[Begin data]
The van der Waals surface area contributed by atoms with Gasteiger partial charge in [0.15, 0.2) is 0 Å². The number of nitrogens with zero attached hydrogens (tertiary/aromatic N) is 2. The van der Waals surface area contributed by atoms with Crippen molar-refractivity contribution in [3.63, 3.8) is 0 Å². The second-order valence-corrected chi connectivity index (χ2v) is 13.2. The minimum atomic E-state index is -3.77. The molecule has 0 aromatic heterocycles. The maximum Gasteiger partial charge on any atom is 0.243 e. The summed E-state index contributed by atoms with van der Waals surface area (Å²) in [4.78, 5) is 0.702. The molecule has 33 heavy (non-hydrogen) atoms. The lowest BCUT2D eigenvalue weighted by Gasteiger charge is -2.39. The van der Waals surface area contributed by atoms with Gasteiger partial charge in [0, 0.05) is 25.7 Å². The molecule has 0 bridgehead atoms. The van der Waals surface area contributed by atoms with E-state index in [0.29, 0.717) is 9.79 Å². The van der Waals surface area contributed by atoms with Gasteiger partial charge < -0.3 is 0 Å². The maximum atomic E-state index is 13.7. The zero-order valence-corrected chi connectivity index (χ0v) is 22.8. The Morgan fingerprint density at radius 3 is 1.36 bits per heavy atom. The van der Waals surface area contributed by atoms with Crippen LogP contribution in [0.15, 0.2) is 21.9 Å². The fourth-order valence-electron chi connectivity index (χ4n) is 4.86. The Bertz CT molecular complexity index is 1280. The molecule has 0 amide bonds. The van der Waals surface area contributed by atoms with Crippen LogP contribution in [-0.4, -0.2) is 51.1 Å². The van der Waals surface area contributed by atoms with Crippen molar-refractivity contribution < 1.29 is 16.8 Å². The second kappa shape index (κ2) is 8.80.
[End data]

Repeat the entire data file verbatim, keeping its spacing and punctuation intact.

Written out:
The van der Waals surface area contributed by atoms with Gasteiger partial charge in [0.15, 0.2) is 0 Å². The number of nitrogens with zero attached hydrogens (tertiary/aromatic N) is 2. The van der Waals surface area contributed by atoms with Crippen molar-refractivity contribution in [3.63, 3.8) is 0 Å². The second-order valence-corrected chi connectivity index (χ2v) is 13.2. The minimum atomic E-state index is -3.77. The molecule has 0 aromatic heterocycles. The maximum Gasteiger partial charge on any atom is 0.243 e. The summed E-state index contributed by atoms with van der Waals surface area (Å²) in [4.78, 5) is 0.702. The molecule has 33 heavy (non-hydrogen) atoms. The lowest BCUT2D eigenvalue weighted by Gasteiger charge is -2.39. The van der Waals surface area contributed by atoms with Gasteiger partial charge in [0, 0.05) is 25.7 Å². The molecule has 0 bridgehead atoms. The van der Waals surface area contributed by atoms with E-state index in [0.29, 0.717) is 9.79 Å². The van der Waals surface area contributed by atoms with Gasteiger partial charge < -0.3 is 0 Å². The maximum atomic E-state index is 13.7. The zero-order valence-corrected chi connectivity index (χ0v) is 22.8. The Morgan fingerprint density at radius 3 is 1.36 bits per heavy atom. The van der Waals surface area contributed by atoms with Crippen LogP contribution in [0.15, 0.2) is 21.9 Å². The fourth-order valence-electron chi connectivity index (χ4n) is 4.86. The Bertz CT molecular complexity index is 1280. The molecule has 0 amide bonds. The van der Waals surface area contributed by atoms with Crippen LogP contribution in [-0.4, -0.2) is 51.1 Å². The van der Waals surface area contributed by atoms with Crippen molar-refractivity contribution < 1.29 is 16.8 Å². The second kappa shape index (κ2) is 8.80.